“MARLOWE”; by-the-book noir is eye-catcher! | REVIEW

Ceiling fans, a dame of dubious motivations, drugs, sex, the sinister side of Hollywood, top hats and tommy guns, high stops from above ceiling fans, they’re all here in “Marlowe,” the new noir thriller from filmmaker Neil Jordan (“The Crying Game,” “The End of the Affair”), with Liam Neeson as the dependable yet perennially down-on-his-luck private eye Philip Marlowe.

“Marlowe” finds Raymond Chandler’s gumshoe in a new mystery based on a novel by John Banville and adapted for the screen by Jordan and William Monahan (“The Departed”). It’s 1939 Los Angeles, naturally, when Marlowe gets a visit from Clare Cavendish (Diane Kruger), who wants to hire the PI to locate the whereabouts of her innamorato. Of course he shouldn’t, but work is work and the Depression still rages, and thus into the maelstrom of interwar Hollywood he goes.

In addition to the trauma of having served in the World War I, Marlowe will meet up with plenty of devils while trying to crack the case of the missing man. Among the most fascinating are a rich Irish immigrant (Jessica Lange), a seedy gangster (Alan Cumming) and, of course, Danny Huston as the guy up to no good—as only Danny Huston can. It’s a rich panoply of the sordid set against the end of Hollywood’s first decade of talking pictures and the inevitability of World War II nipping at the decade’s heels.

Neeson’s twist on the hero is refreshing: In addition to Marlowe’s cynicism and world-weariness, he brings to him a bit of that rough-and-tumble attitude that has served him so well in so many movies requiring him to break so many bones. Neeson’s Marlowe drinks frequently, but never seems to be drunk; he seems to toss back the whiskey more because it’s part of the job than to silence the demons.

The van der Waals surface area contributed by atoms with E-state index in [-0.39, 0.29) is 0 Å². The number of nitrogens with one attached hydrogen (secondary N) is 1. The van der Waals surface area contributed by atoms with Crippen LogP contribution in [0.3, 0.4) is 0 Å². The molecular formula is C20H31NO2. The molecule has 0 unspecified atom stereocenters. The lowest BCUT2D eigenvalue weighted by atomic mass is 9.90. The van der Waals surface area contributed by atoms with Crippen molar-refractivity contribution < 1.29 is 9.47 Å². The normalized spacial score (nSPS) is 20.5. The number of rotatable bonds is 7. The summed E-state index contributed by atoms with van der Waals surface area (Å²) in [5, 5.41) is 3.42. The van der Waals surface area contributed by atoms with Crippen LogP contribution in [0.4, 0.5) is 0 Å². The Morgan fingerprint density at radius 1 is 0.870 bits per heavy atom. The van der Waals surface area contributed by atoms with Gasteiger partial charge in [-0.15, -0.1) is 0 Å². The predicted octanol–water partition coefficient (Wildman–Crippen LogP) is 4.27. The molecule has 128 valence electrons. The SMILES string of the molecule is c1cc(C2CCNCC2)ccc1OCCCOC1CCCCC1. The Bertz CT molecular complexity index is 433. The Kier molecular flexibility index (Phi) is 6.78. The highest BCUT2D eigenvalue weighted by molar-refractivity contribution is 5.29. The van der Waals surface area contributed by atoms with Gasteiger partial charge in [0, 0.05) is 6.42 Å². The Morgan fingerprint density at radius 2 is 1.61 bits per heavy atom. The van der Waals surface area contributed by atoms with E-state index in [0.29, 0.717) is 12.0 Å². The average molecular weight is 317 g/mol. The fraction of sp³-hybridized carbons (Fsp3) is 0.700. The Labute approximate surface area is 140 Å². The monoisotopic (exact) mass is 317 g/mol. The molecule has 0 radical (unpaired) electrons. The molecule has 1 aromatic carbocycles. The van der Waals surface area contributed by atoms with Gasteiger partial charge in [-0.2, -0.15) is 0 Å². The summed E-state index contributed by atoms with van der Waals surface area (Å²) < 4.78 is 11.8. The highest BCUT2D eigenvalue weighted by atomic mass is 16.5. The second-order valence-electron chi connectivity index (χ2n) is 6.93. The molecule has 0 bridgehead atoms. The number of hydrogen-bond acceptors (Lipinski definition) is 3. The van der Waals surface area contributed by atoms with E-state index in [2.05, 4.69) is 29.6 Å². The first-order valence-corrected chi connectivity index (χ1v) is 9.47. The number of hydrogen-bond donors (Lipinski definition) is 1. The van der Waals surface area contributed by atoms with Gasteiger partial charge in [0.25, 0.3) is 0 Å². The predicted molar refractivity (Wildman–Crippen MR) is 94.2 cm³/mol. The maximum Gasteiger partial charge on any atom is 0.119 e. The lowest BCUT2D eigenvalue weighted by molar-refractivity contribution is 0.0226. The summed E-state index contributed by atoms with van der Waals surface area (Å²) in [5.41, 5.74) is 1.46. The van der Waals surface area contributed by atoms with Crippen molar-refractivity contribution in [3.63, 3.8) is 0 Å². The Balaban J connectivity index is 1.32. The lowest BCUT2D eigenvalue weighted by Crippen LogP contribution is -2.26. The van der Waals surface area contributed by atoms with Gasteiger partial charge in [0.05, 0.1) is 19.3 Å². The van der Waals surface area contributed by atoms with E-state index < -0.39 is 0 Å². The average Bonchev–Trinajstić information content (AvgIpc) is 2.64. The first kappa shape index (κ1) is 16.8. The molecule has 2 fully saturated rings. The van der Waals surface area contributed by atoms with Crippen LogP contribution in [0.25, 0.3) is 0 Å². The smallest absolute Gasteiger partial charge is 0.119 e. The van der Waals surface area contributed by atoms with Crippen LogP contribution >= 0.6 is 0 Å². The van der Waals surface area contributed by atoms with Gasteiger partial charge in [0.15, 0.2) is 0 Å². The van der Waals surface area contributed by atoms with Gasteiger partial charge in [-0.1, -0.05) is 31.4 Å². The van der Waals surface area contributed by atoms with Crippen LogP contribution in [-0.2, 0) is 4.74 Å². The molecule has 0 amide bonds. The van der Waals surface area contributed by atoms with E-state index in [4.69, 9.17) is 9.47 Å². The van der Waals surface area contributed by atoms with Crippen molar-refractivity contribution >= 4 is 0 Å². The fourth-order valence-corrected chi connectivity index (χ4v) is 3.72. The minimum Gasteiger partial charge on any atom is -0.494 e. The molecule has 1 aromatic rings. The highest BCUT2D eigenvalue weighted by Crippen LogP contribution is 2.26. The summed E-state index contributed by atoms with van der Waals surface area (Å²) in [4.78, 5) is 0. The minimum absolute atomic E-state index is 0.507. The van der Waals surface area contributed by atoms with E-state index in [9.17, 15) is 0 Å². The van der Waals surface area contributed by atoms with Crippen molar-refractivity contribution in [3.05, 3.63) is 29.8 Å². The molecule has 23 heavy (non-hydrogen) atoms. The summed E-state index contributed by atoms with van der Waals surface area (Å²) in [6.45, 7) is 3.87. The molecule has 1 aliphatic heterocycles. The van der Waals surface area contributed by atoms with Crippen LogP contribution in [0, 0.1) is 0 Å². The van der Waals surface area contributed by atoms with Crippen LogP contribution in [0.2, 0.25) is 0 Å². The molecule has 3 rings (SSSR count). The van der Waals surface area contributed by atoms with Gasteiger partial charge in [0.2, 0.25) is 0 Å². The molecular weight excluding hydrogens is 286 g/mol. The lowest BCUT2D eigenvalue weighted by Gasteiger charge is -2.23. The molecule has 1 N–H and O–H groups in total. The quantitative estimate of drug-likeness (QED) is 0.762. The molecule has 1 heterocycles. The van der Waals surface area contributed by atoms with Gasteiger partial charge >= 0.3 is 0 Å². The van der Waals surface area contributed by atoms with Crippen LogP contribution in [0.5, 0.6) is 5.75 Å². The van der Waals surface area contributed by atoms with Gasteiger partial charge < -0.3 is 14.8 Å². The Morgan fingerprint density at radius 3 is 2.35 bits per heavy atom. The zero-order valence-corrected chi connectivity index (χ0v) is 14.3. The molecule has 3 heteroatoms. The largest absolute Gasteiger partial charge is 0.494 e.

The story is complex in the grand tradition of noir. Alliances are formed and sundered, and allies come from unexpected quarters, notably Colm Meaney as a friendly G-man and Adewale Akinnuoye-Agbaje as Cedric, a chauffeur who has eavesdropped on many a disreputable conversation in the backseat of his limo. Marlowe will be double-crossed, beaten up, drugged and somehow come out on top of it all.

Of the plot that’s all you need know. Tales such as “Marlowe” are never really about whodunnit as much as exposing the underside of society, where power is access and some will do anything for it. There’s a well-staged shootout late in the film, but there’s not nearly as much violence as one might expect of an L.A. noir such as this—especially with Neeson in the lead. The film takes no chances, but that’s OK: it’s an entertainment, pure and simple.

Opens wednesday

Liam Neeson in “Marlowe”


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